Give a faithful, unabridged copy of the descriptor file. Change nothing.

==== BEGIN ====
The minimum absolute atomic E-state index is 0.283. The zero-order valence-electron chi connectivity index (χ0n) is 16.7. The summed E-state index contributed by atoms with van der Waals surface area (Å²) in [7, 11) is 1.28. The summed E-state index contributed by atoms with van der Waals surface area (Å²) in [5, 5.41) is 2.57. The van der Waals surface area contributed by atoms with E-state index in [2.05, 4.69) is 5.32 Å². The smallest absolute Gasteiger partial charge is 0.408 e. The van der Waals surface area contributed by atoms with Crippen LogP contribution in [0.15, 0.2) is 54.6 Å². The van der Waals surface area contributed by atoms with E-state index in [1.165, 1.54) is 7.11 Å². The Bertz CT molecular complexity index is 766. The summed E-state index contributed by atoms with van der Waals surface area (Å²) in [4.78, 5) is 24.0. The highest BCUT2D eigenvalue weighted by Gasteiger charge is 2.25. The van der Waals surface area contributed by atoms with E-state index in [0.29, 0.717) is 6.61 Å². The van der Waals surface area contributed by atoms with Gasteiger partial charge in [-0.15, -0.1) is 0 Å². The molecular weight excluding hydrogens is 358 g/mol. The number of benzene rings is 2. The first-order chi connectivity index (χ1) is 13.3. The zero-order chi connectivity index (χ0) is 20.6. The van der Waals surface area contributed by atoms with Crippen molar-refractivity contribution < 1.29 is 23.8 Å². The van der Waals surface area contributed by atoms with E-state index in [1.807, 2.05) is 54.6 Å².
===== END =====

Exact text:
The minimum absolute atomic E-state index is 0.283. The zero-order valence-electron chi connectivity index (χ0n) is 16.7. The summed E-state index contributed by atoms with van der Waals surface area (Å²) in [7, 11) is 1.28. The summed E-state index contributed by atoms with van der Waals surface area (Å²) in [5, 5.41) is 2.57. The van der Waals surface area contributed by atoms with E-state index in [2.05, 4.69) is 5.32 Å². The smallest absolute Gasteiger partial charge is 0.408 e. The van der Waals surface area contributed by atoms with Crippen LogP contribution in [0.15, 0.2) is 54.6 Å². The van der Waals surface area contributed by atoms with E-state index in [1.165, 1.54) is 7.11 Å². The Bertz CT molecular complexity index is 766. The summed E-state index contributed by atoms with van der Waals surface area (Å²) in [4.78, 5) is 24.0. The highest BCUT2D eigenvalue weighted by Gasteiger charge is 2.25. The van der Waals surface area contributed by atoms with E-state index in [0.29, 0.717) is 6.61 Å². The van der Waals surface area contributed by atoms with Gasteiger partial charge in [-0.15, -0.1) is 0 Å². The molecular weight excluding hydrogens is 358 g/mol. The number of benzene rings is 2. The first-order chi connectivity index (χ1) is 13.3. The zero-order chi connectivity index (χ0) is 20.6. The van der Waals surface area contributed by atoms with Crippen molar-refractivity contribution < 1.29 is 23.8 Å². The van der Waals surface area contributed by atoms with E-state index in [1.807, 2.05) is 54.6 Å².